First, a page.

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Speaker(s) : Saba Mahmood
Recorded on 12 November 2012 at Sheikh Zayed Theatre, New Academic Building
The relegation of religion and sexual reproduction to the private sphere is widely regarded as a key feature of modern secular societies. While postcolonial states of South Asia and the Middle East are heir to this arrangement, they are also distinct in that they retain religious laws for the regulation of family affairs. As a result, both minority and majority religious communities of these postcolonial polities continue to exert a fair degree of judicial autonomy over family affairs based on their religious traditions. Professor Mahmood’s talk tries to rethink the classical debate around “family law” and “minority rights” by parsing out the contradictions that attend the public-private distinction institutionalized by the modern state, particularly the complex intertwining of gender, sexuality and religion.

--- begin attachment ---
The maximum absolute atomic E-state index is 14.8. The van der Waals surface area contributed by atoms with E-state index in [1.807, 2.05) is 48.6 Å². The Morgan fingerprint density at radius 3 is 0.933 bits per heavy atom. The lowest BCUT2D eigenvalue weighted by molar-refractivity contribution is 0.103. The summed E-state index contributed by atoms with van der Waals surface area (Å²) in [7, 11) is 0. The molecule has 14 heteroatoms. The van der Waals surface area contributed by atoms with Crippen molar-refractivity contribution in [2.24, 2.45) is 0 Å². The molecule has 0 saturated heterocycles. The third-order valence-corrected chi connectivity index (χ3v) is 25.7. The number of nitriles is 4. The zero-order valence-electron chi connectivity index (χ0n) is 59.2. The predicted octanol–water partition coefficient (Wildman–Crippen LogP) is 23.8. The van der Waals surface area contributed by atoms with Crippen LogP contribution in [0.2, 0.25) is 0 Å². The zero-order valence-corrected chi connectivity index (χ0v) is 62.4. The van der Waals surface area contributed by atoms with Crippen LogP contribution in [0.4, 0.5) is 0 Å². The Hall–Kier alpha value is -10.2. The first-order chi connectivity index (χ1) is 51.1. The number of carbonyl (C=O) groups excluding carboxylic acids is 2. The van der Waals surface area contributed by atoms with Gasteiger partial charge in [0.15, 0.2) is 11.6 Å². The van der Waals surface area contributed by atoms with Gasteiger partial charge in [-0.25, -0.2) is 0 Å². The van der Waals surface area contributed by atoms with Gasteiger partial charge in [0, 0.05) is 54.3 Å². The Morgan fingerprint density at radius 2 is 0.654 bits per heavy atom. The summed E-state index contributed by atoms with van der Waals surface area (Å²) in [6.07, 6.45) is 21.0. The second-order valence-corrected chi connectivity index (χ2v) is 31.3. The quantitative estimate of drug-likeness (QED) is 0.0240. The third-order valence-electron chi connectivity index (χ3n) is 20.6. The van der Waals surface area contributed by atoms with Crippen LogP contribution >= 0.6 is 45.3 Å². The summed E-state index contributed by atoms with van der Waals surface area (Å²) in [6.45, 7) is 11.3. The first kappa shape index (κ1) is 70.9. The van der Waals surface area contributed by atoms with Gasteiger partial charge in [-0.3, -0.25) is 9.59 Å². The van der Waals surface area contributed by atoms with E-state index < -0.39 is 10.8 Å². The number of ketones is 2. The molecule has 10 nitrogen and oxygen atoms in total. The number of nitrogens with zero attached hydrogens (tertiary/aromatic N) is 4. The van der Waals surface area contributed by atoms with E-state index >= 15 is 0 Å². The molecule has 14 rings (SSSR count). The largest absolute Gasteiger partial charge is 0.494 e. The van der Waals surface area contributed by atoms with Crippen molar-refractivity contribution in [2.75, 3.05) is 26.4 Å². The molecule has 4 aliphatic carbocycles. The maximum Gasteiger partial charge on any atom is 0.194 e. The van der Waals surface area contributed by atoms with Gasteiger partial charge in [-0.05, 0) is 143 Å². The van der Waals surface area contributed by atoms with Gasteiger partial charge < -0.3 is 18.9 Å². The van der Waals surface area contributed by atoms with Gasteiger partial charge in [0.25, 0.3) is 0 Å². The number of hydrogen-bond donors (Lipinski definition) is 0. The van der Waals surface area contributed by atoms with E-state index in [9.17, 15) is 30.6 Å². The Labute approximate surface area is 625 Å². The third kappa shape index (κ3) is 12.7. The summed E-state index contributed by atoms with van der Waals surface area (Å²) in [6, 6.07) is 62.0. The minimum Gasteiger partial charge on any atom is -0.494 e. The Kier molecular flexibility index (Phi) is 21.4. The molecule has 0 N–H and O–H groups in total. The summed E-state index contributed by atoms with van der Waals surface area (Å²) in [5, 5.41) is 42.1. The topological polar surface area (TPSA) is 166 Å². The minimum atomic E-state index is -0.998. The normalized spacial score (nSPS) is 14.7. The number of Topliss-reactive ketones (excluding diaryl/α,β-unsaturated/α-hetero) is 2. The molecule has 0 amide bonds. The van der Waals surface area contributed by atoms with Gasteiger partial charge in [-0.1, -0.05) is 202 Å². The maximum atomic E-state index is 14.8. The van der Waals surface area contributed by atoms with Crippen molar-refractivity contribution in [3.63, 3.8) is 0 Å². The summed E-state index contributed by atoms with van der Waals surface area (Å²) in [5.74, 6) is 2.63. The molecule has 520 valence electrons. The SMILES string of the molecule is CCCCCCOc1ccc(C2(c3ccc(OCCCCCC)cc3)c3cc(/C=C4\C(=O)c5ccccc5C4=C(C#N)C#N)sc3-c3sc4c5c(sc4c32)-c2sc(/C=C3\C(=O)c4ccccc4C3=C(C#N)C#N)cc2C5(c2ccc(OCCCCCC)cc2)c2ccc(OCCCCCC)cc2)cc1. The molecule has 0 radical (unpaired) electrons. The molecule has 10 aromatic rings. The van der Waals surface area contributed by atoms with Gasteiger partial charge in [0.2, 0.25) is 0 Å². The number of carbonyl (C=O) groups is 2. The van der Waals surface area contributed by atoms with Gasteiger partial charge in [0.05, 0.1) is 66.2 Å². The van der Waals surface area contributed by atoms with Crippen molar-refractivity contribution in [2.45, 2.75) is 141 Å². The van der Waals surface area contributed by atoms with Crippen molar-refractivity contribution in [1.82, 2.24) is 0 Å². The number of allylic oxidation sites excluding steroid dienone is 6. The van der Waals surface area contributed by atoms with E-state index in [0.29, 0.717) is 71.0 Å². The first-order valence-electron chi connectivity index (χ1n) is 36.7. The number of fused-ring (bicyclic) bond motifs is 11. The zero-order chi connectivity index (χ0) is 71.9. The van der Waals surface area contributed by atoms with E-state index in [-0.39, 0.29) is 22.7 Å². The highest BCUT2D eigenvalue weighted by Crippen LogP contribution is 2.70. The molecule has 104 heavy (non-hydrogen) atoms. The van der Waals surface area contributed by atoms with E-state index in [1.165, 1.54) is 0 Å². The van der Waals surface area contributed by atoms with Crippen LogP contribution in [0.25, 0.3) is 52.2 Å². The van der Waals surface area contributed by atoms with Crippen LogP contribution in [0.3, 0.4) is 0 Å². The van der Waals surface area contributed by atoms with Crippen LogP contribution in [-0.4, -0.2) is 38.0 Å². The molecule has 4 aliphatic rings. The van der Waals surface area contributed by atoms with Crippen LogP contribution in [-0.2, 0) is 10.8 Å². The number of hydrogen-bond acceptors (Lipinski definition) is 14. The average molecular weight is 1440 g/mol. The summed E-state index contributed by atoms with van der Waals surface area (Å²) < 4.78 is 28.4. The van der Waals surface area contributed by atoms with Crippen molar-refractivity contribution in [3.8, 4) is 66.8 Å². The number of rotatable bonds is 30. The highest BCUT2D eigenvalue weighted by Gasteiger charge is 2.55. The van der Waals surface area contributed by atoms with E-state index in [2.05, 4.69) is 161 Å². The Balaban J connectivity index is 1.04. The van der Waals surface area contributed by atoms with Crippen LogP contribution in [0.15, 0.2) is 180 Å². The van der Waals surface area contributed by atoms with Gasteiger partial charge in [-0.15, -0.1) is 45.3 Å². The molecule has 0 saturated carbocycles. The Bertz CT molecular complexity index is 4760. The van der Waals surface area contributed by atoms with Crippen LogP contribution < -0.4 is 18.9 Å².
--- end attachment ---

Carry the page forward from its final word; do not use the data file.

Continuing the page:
Saba Mahmood is associate professor of Anthropology at the University of California Berkeley. She is the author of Politics of Piety: The Islamic Revival and the Feminist Subject that received the 2005 Victoria Schuck award from the American Association of Political Science. Most recently she is the co-author of Is Critique Secular? Blasphemy, Injury, and Free Speech (2009) published by the University of California Press. Her work has appeared in a variety of journals including Critical Inquiry, Cultural Anthropology, Boston Review, Comparative Studies in Society and History, Social Research, American Ethnologist, Public Culture, and Cultural Studies. Mahmood is a recipient of the Carnegie Corporation’s scholar of Islam award (2007), and the Frederick Burkhardt fellowship from the American Council of Learned Societies (2009-10). In Spring 2013 she will be a resident fellow at the American Academy in Berlin.
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